The Song Sparrow is one of sixty North American members of a family called Emberizidae. About a third of them have occurred in the West Kootenay region. Some are seen only in migration; some are here only in the summer; and twocan be seen in Nakusp year-round: the Dark-eyed Junco and the Song Sparrow.
Unlike the juncos, which run around on the lawns and are easily seen, the Song Sparrow has a more secretive nature. They are fairly common in the area, including right in town, but many people have never noticed them. If you have a nice thick hedge around your yard, you probably have a Song Sparrow. They are primarily ground feeders where they often scratch around in the leaf litter stirring up insects and grubs. Seeds also make up a significant part of their diet, particularly in winter.
Like many of the sparrows, identification can sometimes be a problem. Since they lack any bold, flashy field marks, more subtle characteristics must be noted. The Song Sparrow is brown and white and heavily streaked; a description that could fit a number of species! To make matters worse, the shade of brown in Song Sparrows is highly variable. In some individuals the colour is a very pale tan-brown; others are a reddish-brown; some are a dark chocolate-brown which in some light looks almost black! In the bird pictured here you can see a narrow dark stripe behind the eye. Above that, there is a pale stripe and then another dark stripe. And finally a narrow pale stripe is visible in the centre of the crown. The darker stripes are all brown, the pale ones, grey. Another feature which may aid in identification is the breast pattern. On most individuals there is a concentration of streaks in the centre of the breast giving the appearance of a large smudgy spot. Once you become familiar with the species, behaviour and habits are also useful identification tools. Song Sparrows often sit with their tails raised, (it is slightly raised in the picture here). In flight, they also raise and sometimes pump their tails as they move from one hiding place to another.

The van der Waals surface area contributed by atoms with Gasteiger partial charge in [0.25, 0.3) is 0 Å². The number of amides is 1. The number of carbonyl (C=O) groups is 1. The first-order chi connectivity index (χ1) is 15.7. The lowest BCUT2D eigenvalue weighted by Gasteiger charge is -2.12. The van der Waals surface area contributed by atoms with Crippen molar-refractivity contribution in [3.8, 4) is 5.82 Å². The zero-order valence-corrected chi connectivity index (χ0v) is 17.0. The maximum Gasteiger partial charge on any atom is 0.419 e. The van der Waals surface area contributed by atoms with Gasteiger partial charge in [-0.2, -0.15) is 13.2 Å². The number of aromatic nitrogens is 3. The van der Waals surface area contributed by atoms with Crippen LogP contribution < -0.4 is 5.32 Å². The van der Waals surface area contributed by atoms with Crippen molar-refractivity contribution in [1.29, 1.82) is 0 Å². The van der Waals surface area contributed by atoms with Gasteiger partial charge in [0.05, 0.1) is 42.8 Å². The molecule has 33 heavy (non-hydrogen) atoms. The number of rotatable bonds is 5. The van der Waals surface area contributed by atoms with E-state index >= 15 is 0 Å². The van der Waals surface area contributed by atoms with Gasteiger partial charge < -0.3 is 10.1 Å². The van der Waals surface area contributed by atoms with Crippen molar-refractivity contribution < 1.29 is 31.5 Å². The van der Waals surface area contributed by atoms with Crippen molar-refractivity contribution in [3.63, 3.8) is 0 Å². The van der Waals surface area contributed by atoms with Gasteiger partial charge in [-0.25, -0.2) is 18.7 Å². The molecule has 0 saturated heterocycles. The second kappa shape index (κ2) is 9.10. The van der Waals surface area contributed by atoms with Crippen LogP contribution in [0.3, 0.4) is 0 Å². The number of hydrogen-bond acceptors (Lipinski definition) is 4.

In spring, when the birds are singing, they are a bit easier to see. For maximum effect, they often abandon their secret hiding places and perch on top of a shrub, or in a small tree, and sing heartily. This affords the observer an opportunity to view them a little more closely. But at this time of year they are not likely to sit up and sing; they can be quite hard to spot. However, if you notice a small dark bird skulking around in your shrubs or hedges, have a closer look; it might be a Song Sparrow.